Somehow this discussion reminds me of this interesting passage the 19th-century journalist Harriet Martineau wrote about the founding of the United States :
MR. MADISON remarked to me, that the United States had been "useful in proving things before held impossible." Of such proofs, he adduced several. Others, which he did not mention, have since occurred to me; and, among them, the pursuit of the a priori method in forming a constitution:--the a priori method, as it is styled by its enemies, though its advocates, with more reason, call it the inductive method. Till the formation of the government of the United States, it had been generally supposed, and it is so still by the majority of the old world, that a sound theory of government can be constructed only out of the experience of man in governments; the experience mankind has had of despotisms, oligarchies, and the mixtures of these with small portions of democracy. But the essential condition of the fidelity of the inductive method is, that all the elements of experience should be included. If, in this particular problem, of the true theory of government, we take all experience of government, and leave out all experience of man, except in his hitherto governing or governed state, we shall never reach a philosophical conclusion. The true application of the inductive method here is to test a theory of government deduced from the principles of human nature, by the results of all governments of which mankind has had experience. No narrower basis will serve for such an induction. Such a method of finding a good theory of government was considered impossible, till the United States "proved" it.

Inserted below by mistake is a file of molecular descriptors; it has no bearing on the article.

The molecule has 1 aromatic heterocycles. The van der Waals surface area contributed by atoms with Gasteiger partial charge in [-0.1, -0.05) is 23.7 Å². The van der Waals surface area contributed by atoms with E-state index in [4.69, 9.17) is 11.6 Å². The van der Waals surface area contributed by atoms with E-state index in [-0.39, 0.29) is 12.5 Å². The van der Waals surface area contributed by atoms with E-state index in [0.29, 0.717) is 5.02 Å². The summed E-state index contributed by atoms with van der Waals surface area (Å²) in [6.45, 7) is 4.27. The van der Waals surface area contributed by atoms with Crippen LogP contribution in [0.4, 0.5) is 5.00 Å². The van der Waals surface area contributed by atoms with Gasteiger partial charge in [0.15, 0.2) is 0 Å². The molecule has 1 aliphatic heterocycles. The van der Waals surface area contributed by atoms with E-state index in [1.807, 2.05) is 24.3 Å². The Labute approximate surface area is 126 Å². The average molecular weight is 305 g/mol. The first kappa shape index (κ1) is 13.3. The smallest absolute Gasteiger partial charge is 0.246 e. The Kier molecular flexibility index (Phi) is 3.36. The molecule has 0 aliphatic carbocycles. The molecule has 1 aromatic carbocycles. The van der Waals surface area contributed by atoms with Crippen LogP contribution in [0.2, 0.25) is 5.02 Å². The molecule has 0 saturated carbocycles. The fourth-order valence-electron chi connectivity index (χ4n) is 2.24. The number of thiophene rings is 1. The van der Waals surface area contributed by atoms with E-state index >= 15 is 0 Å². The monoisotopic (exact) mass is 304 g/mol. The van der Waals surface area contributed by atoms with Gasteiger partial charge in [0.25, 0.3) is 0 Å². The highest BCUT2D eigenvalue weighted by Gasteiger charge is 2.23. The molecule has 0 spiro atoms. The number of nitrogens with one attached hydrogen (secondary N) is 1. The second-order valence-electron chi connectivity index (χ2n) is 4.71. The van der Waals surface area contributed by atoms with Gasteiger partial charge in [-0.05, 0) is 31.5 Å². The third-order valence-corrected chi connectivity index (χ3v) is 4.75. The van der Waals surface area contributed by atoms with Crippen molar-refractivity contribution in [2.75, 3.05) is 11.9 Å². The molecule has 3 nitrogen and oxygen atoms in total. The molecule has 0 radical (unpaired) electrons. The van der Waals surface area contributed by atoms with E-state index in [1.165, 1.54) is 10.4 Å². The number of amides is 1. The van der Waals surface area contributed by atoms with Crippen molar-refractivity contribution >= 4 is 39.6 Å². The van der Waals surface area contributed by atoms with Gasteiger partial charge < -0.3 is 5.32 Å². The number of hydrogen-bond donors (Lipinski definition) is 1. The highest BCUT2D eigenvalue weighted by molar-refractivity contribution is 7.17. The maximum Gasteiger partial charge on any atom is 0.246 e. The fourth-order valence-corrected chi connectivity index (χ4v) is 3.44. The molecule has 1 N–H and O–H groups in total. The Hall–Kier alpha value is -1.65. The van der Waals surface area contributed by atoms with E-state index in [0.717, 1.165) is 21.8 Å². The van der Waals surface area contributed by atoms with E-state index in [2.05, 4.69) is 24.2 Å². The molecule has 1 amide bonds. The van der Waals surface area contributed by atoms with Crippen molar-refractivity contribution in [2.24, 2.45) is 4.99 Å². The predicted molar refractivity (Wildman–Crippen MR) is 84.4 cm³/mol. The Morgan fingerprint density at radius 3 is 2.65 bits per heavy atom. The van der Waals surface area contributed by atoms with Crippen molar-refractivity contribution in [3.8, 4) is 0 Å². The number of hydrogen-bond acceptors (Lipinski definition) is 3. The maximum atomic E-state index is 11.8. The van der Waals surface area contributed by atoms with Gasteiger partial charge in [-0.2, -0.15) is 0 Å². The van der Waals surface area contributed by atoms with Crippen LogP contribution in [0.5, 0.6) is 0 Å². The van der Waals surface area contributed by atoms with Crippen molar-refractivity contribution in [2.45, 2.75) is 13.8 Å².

(from Society in America
Her take is interesting in that she seems to be praising knowledge based on broad experience rather than an almost a priori understanding as the reasonable alternative to knowledge arising from a narrow set of experiences. Somehow it does seem to me that women tend to be more inductive than men are, that despite, as dlowan puts it, "sexual assault cruelly mimics acts undertaken in joy and love and delight", and so there are some very consequential experiences which it is especially important that females (being more often victims of sexual abuse) in some sense not be inductive about.
There is a sense in which understanding is more noble than experience. Indeed, it takes understanding to behave so as to make the world a better, more beautiful place--one has to understand how behaviors effect the future. Understanding is essential to the idealist. On the other hand, if because you are selfish, your goal is success, since success (to a selfish person) is easily measured, you can use your experiences to tell you which persons are successful, and merely copy their behaviors without really understanding.
As for the more recent discussion as to the sympathy/empathy distinction and how that relates to sexual abuse, I have several things to say.